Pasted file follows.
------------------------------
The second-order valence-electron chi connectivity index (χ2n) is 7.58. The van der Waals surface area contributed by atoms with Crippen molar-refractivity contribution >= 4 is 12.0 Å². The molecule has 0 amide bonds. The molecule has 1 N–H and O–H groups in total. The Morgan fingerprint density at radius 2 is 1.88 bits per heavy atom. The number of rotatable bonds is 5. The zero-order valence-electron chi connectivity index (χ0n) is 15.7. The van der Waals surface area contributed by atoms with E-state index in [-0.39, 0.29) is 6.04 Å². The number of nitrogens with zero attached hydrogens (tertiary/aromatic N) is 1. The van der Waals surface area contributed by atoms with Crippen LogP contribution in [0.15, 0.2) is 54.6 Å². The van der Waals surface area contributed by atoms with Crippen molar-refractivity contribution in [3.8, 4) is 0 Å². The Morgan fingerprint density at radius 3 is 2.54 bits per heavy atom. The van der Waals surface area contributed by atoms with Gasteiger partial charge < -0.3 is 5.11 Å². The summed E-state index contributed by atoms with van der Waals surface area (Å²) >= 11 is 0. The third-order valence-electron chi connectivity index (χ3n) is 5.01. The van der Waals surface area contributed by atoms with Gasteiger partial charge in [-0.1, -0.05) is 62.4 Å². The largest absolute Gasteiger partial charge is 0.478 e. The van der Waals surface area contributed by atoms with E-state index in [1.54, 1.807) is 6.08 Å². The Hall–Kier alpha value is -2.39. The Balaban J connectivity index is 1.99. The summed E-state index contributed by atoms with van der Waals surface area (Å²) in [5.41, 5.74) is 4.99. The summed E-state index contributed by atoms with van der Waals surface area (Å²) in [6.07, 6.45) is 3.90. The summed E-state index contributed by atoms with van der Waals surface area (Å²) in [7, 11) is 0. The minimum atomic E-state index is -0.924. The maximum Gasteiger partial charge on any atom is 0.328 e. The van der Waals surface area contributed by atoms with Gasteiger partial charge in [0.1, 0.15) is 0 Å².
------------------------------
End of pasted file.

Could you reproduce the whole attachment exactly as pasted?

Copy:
The second-order valence-electron chi connectivity index (χ2n) is 7.58. The van der Waals surface area contributed by atoms with Crippen molar-refractivity contribution >= 4 is 12.0 Å². The molecule has 0 amide bonds. The molecule has 1 N–H and O–H groups in total. The Morgan fingerprint density at radius 2 is 1.88 bits per heavy atom. The number of rotatable bonds is 5. The zero-order valence-electron chi connectivity index (χ0n) is 15.7. The van der Waals surface area contributed by atoms with E-state index in [-0.39, 0.29) is 6.04 Å². The number of nitrogens with zero attached hydrogens (tertiary/aromatic N) is 1. The van der Waals surface area contributed by atoms with Crippen LogP contribution in [0.15, 0.2) is 54.6 Å². The van der Waals surface area contributed by atoms with Crippen molar-refractivity contribution in [3.8, 4) is 0 Å². The Morgan fingerprint density at radius 3 is 2.54 bits per heavy atom. The van der Waals surface area contributed by atoms with Gasteiger partial charge < -0.3 is 5.11 Å². The summed E-state index contributed by atoms with van der Waals surface area (Å²) >= 11 is 0. The third-order valence-electron chi connectivity index (χ3n) is 5.01. The van der Waals surface area contributed by atoms with Gasteiger partial charge in [-0.1, -0.05) is 62.4 Å². The largest absolute Gasteiger partial charge is 0.478 e. The van der Waals surface area contributed by atoms with E-state index in [1.54, 1.807) is 6.08 Å². The Hall–Kier alpha value is -2.39. The Balaban J connectivity index is 1.99. The summed E-state index contributed by atoms with van der Waals surface area (Å²) in [5.41, 5.74) is 4.99. The summed E-state index contributed by atoms with van der Waals surface area (Å²) in [6.07, 6.45) is 3.90. The summed E-state index contributed by atoms with van der Waals surface area (Å²) in [7, 11) is 0. The minimum atomic E-state index is -0.924. The maximum Gasteiger partial charge on any atom is 0.328 e. The van der Waals surface area contributed by atoms with Gasteiger partial charge in [0.1, 0.15) is 0 Å².